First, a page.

Is Obama throwing Pelosi and Reid under the bus? Yes, this column is a real exercise in cynicism. But in the world of politics and its big-boy nastiness, it's entirely possible that it's true, nevertheless.
I learned during the years of Newt Gingrich's control of Congress that it's a lot easier for an incumbent to win the White House when there's somebody else to blame for his and the nation's ills.
Look at the polling. President Obama and the Democrats in Washington already weren't faring very well when the president chose to publicly defend the proposed construction of an "Islamic community center" — aka a mosque — just a few blocks from the destruction of the World Trade Centers.
Once he did that, those polling numbers tumbled some more. Then Obama made it even worse for himself by "clarifying" his statements, which consisted of him basically reiterating his position.
Harry Reid in particular went ballistic. With his own re-election campaign in Nevada in jeopardy, the Senate majority leader had to distance himself from the president.
Since that day, the president has seemingly gone out of his way to say things, or to have his administration do things, that only deepen the hole he and the Democrats are in.
He has taken an inflexible stand against extending the George W. Bush tax cuts. His White House has leaked memos about alternative ways to keep illegal immigrants stateside. He's appeared at a town hall meeting and gone away utterly embarrassed. It seems that Obama has made all the right moves to benefit one person — Barack Obama.
I'll grant that my view may be unsurprising coming from someone who wrote a book called "Paranoid Nation" — someone utterly cynical about politicians. But this is little wonder.
I was there in 1996 when President Bill Clinton and his team successfully attached at the hip the by-then unpopular Speaker Gingrich with GOP presidential nominee Bob Dole. This worked like a charm by dooming Dole's campaign from the start.
Ask yourself: If you were Obama, would you really want Reid and Pelosi standing on the stage with you in two years, when you're running for re-election, and you're trying to explain why "Change We Can Believe In" has morphed into "Nightmare on Elm Street"? You wouldn't.
You'd rather have a Republican speaker to blame should the economy take another dip in the wrong direction. Or a GOP Senate leader as a fall guy if foreign policy deteriorates.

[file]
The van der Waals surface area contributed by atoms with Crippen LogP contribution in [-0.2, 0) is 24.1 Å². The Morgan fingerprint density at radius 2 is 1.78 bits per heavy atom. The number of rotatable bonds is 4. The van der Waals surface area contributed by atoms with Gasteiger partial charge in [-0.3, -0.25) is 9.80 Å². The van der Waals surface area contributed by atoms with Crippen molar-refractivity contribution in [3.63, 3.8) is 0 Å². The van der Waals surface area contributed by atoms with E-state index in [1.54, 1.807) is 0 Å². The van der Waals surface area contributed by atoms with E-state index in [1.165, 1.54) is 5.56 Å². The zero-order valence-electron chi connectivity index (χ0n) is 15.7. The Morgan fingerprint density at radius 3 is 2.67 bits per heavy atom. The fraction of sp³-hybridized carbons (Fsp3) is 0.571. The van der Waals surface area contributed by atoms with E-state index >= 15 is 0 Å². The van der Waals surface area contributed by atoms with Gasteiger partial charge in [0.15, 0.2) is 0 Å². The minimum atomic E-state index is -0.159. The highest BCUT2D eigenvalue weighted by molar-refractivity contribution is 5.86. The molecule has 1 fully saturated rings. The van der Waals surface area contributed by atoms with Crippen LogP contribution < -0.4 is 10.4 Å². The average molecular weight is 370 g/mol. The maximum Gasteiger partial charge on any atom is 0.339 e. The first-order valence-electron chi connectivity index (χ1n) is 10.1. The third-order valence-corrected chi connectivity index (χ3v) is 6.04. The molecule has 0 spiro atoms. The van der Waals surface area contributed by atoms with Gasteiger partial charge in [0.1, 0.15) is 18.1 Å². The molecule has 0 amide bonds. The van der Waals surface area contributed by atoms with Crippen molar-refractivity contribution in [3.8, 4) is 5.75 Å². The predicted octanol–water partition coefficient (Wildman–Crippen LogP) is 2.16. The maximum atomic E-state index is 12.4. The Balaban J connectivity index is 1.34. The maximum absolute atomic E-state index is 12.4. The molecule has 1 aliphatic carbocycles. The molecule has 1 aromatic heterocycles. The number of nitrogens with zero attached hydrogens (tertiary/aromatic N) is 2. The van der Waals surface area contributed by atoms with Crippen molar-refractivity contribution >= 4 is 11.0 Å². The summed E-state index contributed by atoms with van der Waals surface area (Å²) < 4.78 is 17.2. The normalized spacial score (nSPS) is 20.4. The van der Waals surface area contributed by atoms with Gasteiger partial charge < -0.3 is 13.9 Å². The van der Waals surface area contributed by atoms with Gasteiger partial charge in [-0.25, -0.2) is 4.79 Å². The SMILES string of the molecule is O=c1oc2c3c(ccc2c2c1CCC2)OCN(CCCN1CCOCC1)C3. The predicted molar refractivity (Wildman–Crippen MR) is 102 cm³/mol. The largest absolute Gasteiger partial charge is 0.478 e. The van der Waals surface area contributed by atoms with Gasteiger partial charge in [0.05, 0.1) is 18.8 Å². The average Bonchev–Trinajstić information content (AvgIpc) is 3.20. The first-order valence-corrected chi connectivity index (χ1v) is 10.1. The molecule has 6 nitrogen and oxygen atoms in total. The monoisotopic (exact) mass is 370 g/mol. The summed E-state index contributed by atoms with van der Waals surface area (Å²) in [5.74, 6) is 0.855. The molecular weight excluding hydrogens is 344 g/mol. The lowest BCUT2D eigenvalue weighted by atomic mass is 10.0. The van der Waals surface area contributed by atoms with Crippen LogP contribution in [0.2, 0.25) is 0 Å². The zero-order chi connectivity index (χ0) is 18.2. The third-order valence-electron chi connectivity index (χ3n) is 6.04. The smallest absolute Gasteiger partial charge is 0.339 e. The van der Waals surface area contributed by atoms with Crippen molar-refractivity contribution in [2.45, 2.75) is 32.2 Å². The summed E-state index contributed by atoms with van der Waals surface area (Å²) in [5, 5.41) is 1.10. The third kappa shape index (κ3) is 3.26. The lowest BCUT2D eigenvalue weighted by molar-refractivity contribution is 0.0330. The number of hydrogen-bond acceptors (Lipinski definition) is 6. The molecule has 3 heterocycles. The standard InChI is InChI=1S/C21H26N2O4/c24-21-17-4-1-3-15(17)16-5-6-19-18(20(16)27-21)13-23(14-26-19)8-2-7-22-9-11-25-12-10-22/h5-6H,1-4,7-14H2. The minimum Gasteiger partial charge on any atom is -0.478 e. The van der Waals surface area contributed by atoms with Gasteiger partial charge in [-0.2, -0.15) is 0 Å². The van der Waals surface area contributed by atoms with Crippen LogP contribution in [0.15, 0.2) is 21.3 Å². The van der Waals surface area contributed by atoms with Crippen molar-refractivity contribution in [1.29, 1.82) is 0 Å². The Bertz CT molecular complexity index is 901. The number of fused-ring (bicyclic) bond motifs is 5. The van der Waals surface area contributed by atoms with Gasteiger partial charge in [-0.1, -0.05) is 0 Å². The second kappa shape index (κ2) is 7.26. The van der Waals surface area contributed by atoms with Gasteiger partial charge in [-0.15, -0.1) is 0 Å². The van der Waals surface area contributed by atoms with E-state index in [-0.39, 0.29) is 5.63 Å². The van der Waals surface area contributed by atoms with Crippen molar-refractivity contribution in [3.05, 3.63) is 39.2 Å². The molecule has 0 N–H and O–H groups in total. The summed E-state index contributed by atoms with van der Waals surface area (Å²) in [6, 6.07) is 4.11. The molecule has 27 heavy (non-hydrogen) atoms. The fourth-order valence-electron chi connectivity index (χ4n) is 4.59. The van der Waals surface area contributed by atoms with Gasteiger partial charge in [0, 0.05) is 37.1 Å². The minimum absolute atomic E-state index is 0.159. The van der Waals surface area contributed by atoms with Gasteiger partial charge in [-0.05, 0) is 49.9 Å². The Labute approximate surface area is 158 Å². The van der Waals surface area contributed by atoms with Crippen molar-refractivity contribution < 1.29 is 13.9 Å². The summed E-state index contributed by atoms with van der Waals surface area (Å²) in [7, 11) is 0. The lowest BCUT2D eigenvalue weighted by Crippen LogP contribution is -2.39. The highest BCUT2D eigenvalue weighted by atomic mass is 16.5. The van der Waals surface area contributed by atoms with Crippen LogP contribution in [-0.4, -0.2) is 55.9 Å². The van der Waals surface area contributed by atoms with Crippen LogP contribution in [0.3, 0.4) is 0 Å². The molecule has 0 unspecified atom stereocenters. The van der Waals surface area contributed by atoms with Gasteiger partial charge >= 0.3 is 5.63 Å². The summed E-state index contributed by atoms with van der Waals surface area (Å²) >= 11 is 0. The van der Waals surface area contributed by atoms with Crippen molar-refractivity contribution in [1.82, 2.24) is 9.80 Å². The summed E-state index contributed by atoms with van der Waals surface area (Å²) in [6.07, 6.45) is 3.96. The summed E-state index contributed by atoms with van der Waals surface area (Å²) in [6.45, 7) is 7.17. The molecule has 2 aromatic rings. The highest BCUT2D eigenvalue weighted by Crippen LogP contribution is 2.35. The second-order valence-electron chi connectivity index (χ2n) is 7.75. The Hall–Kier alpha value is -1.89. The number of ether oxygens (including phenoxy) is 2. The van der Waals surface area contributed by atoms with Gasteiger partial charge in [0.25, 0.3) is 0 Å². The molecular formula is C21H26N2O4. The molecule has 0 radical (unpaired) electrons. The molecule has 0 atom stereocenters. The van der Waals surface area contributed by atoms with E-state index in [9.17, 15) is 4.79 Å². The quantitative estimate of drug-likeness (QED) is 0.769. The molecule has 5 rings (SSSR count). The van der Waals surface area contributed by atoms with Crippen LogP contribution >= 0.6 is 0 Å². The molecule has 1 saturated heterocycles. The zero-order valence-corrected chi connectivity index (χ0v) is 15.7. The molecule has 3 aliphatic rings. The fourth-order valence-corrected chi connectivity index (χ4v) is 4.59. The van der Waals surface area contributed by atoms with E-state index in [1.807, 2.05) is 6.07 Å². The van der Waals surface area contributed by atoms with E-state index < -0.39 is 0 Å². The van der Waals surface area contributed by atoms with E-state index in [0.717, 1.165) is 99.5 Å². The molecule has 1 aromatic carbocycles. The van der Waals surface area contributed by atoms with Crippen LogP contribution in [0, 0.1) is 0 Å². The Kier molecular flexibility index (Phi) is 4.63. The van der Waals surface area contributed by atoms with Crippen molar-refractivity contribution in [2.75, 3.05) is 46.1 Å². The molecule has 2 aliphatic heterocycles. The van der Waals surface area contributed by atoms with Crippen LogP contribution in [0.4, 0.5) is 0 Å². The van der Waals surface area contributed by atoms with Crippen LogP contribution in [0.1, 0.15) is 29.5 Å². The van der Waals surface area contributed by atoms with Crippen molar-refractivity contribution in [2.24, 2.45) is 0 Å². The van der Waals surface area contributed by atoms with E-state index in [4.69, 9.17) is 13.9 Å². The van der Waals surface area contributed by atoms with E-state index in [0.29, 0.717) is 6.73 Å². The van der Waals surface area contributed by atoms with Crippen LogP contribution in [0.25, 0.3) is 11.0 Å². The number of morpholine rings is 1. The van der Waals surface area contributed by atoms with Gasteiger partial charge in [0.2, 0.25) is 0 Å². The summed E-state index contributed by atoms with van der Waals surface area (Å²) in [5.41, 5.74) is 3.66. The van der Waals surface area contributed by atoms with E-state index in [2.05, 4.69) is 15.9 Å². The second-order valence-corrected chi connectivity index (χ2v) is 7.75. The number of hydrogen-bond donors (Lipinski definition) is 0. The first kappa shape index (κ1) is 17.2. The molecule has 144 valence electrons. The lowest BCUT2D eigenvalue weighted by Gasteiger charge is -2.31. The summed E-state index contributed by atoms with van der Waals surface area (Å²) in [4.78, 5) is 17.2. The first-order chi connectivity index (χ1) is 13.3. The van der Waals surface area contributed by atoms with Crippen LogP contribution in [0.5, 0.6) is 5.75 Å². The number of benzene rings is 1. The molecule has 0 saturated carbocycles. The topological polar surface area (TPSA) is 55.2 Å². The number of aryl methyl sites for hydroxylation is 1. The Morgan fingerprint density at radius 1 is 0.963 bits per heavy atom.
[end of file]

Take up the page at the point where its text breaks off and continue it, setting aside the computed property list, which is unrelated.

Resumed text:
The latest fashionable cliche in Washington is to characterize Obama as a professorial type who is easily led astray by a cast of liberal characters who are pulling him in various new directions. I don't buy it.
This man is exceptionally bright and exceptionally ruthless. You don't go from being a small-potatoes legislator in a tough-as-nails state like Illinois to being president within 10 years unless you are willing to do whatever it takes to survive politically. I think that's exactly what Obama is doing now.
His answer to our economic plight is to ignore public protests even from Democrats that he is wrong and wrongheaded on taxation and other related issues.
Pelosi apparently is too dim-witted to realize that her continuing devotion to the liberal politics and policies of San Francisco is burying any chance that she can remain as speaker.
Of course, Obama will shed few private tears if she falls from power. Pelosi has been nothing if not a pain in the rear to Obama, even as she supposedly has been his supporter.
For Obama, the best case would be for the Democrats to lose Congress, just as they did in 1994 during Clinton's first term. This would allow Obama to lay the blame for the sputtering economy at the GOP's doorstep, as well as provide him with an excuse for not passing the boatload of additional liberal agenda items that his support base will continue to demand.
It might even help the president further if the number of Republicans in the Senate goes up to the point that the magic 60 votes needed to defeat a filibuster attempt would be impossibility. That would ensure one of the Democrats' favorite words — gridlock.
The media are focusing on the silly alleged divide in the Republican Party between the "establishment" and the tea party — this, without ever even entertaining the possibility that this may be a White House bound and determined to rid itself of a Democratic congressional leadership that is plagued by members under investigation; a House and Senate that is by the day becoming more and more despised by a public that usually doesn't give a fig one way or the other.
Don't forget: Obama may be a professor by trade, but he can be as big of a political butcher as anyone raised on Chicago-style politics.
If some readers find my concept overly cynical, so be it. The White House likely would just call it being practical.
Matt Towery is author of the new book, "Paranoid Nation: The Real Story of the 2008 Fight for the Presidency." He heads the polling and political information firm InsiderAdvantage.
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